• In the Australian greens situation, I can;t remember all the deets off the top of my head, but primary we have 2 separate servers on different hardware one being the database and one being the web. Our database server runs off SSDs – Seamus Lee Sep 21 '16 at 20:35
  • The main variables for CiviCRM besides db size are number of concurrent site visitors and number of concurrent staff users who might be doing things like searching, running reports, and especially doing dupe elimination. CiviCRM is single threaded so a request can't really take advantage of multiple CPUs very effectively. MySQL now takes advantage of available multiple cores by default. I think we're running 650k contacts without that many activity records on a 24GB RAM VPS on a server using SSDs that doesn't restrict this VPS's use of 12 core/24 threads running at a relatively slow 2.4GHz. – Joe Murray Sep 27 '16 at 16:54
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Skvare has worked with a number of CiviCRM implementations with data sets of significant size. As has been mentioned, do expect to have a bit of a "learning" curve - especially with the LAMP stack setup. It will require a well-tuned VPS.

Data handling will be another major challenge. First, small variations in addresses, prefix or suffix fields, etc. Standardization will be very important and will need to have pre-defined rules akin to a style guide for designers. That may include corrections of character sets, capitalization, and more.

Next, the built-in GUI import tools are not suitable for large and complex imports. We now have an internal library of methods that use Drupal's batch API with the ability to source the data, manipulate it according to established standards, and then insert it into appropriate fields within CiviCRM including the necessary conditions/dependencies/relationships.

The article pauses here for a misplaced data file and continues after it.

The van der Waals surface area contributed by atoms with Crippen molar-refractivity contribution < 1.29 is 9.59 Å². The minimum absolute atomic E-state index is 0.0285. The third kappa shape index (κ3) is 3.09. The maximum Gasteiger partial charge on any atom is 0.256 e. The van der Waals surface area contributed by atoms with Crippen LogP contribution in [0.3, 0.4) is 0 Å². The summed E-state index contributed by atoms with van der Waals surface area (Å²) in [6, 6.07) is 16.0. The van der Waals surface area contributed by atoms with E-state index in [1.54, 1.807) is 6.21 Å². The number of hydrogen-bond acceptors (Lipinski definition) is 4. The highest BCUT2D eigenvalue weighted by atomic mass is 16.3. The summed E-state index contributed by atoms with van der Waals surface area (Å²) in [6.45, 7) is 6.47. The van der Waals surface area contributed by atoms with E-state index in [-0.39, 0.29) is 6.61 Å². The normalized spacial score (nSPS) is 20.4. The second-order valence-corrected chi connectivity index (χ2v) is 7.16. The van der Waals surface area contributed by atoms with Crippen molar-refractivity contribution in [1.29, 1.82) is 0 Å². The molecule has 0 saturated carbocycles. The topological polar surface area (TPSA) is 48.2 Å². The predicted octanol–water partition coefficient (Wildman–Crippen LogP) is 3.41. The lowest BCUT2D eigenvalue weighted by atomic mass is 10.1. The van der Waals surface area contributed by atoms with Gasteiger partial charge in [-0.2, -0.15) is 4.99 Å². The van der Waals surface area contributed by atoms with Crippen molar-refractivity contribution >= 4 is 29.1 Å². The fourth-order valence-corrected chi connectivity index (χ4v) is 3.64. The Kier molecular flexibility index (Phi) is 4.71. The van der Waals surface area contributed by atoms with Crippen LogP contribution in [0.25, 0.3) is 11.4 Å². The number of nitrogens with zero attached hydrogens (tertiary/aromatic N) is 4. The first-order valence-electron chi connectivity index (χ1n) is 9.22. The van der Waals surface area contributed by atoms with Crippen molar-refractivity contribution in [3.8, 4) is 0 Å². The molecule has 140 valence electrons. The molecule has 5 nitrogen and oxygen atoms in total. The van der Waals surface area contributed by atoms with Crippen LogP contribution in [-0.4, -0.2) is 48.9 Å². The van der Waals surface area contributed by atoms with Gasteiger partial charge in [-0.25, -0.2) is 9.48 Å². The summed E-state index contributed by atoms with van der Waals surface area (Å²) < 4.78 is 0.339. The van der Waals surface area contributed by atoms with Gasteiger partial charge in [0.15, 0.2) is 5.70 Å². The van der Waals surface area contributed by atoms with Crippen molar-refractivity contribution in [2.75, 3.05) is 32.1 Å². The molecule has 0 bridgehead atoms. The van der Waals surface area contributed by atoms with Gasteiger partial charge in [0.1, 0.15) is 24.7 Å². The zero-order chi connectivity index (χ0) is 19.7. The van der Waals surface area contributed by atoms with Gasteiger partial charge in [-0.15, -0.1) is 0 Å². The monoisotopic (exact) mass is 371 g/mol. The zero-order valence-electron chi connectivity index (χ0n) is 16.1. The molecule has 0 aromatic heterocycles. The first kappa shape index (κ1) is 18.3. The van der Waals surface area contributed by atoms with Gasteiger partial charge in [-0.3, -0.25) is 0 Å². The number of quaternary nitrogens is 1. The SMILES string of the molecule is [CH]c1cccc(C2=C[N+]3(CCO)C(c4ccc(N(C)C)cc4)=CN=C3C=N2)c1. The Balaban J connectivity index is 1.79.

Lastly, the number of contacts in a database is not a good indicator of the above requirements. 250K contact records with sparse related info will be a very different setup (both in ongoing server requirements and during data import) from 250K contact records with 30 years worth of contributions, memberships, event registrations, activities, relationships, groups/tags, etc.

As an option, we've also set up CiviCRM to interface with a 3rd party CRM from which the client wished to migrate off. Using the API we were able to dynamically pull data into CiviCRM upon specific user action (ie login, membership renewal, event registration), have the user validate/correct it, and then store it and mark it in the "old" CRM system as migrated. Depending on the level of user engagement that may be a longer timeline but the approach successfully crowd sources the "elbow grease" responsibility for cleaning up data.

Bottom line - CiviCRM is up to the task; the variable aspects for scaling it to accommodate large record sets is mostly a factor of organizational approach and methodology for data management.

  • Thanks Peter. It would be very interesting to learn more about the interface to the third party CRM using the API. What is the third party CRM? You used the Civi API or the third-party CRM API? – Joe McLaughlin Sep 21 '16 at 19:02